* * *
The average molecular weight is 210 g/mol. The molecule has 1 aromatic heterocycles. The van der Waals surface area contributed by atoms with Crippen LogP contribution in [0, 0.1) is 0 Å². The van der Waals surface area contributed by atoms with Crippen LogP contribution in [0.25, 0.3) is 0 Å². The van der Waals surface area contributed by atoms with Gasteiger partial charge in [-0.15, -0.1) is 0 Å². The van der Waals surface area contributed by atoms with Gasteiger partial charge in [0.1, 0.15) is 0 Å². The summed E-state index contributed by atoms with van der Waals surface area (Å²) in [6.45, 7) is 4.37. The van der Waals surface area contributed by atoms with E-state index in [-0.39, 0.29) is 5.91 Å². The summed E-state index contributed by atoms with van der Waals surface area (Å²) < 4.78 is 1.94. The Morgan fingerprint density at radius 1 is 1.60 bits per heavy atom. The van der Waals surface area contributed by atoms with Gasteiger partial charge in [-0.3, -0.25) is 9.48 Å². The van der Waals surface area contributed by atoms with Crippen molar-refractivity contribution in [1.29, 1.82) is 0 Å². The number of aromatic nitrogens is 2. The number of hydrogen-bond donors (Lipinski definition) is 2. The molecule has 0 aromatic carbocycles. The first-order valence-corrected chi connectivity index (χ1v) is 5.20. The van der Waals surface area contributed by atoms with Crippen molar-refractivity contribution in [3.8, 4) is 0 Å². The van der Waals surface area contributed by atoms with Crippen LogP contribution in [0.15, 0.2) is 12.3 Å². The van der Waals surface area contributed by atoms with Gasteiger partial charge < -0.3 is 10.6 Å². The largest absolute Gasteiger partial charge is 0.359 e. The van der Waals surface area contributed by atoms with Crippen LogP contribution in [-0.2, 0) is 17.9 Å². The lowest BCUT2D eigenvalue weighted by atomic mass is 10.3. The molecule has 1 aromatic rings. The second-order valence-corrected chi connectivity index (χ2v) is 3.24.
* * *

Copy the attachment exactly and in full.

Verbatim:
The average molecular weight is 210 g/mol. The molecule has 1 aromatic heterocycles. The van der Waals surface area contributed by atoms with Crippen LogP contribution in [0, 0.1) is 0 Å². The van der Waals surface area contributed by atoms with Crippen LogP contribution in [0.25, 0.3) is 0 Å². The van der Waals surface area contributed by atoms with Gasteiger partial charge in [-0.15, -0.1) is 0 Å². The van der Waals surface area contributed by atoms with Gasteiger partial charge in [0.1, 0.15) is 0 Å². The summed E-state index contributed by atoms with van der Waals surface area (Å²) in [6.45, 7) is 4.37. The van der Waals surface area contributed by atoms with E-state index in [-0.39, 0.29) is 5.91 Å². The summed E-state index contributed by atoms with van der Waals surface area (Å²) < 4.78 is 1.94. The Morgan fingerprint density at radius 1 is 1.60 bits per heavy atom. The van der Waals surface area contributed by atoms with Gasteiger partial charge in [-0.3, -0.25) is 9.48 Å². The van der Waals surface area contributed by atoms with Crippen molar-refractivity contribution in [1.29, 1.82) is 0 Å². The number of aromatic nitrogens is 2. The number of hydrogen-bond donors (Lipinski definition) is 2. The molecule has 0 aromatic carbocycles. The first-order valence-corrected chi connectivity index (χ1v) is 5.20. The van der Waals surface area contributed by atoms with Crippen molar-refractivity contribution in [3.8, 4) is 0 Å². The van der Waals surface area contributed by atoms with Crippen LogP contribution in [0.15, 0.2) is 12.3 Å². The van der Waals surface area contributed by atoms with Gasteiger partial charge < -0.3 is 10.6 Å². The largest absolute Gasteiger partial charge is 0.359 e. The van der Waals surface area contributed by atoms with Crippen LogP contribution in [-0.2, 0) is 17.9 Å². The lowest BCUT2D eigenvalue weighted by atomic mass is 10.3. The molecule has 1 aromatic rings. The second-order valence-corrected chi connectivity index (χ2v) is 3.24.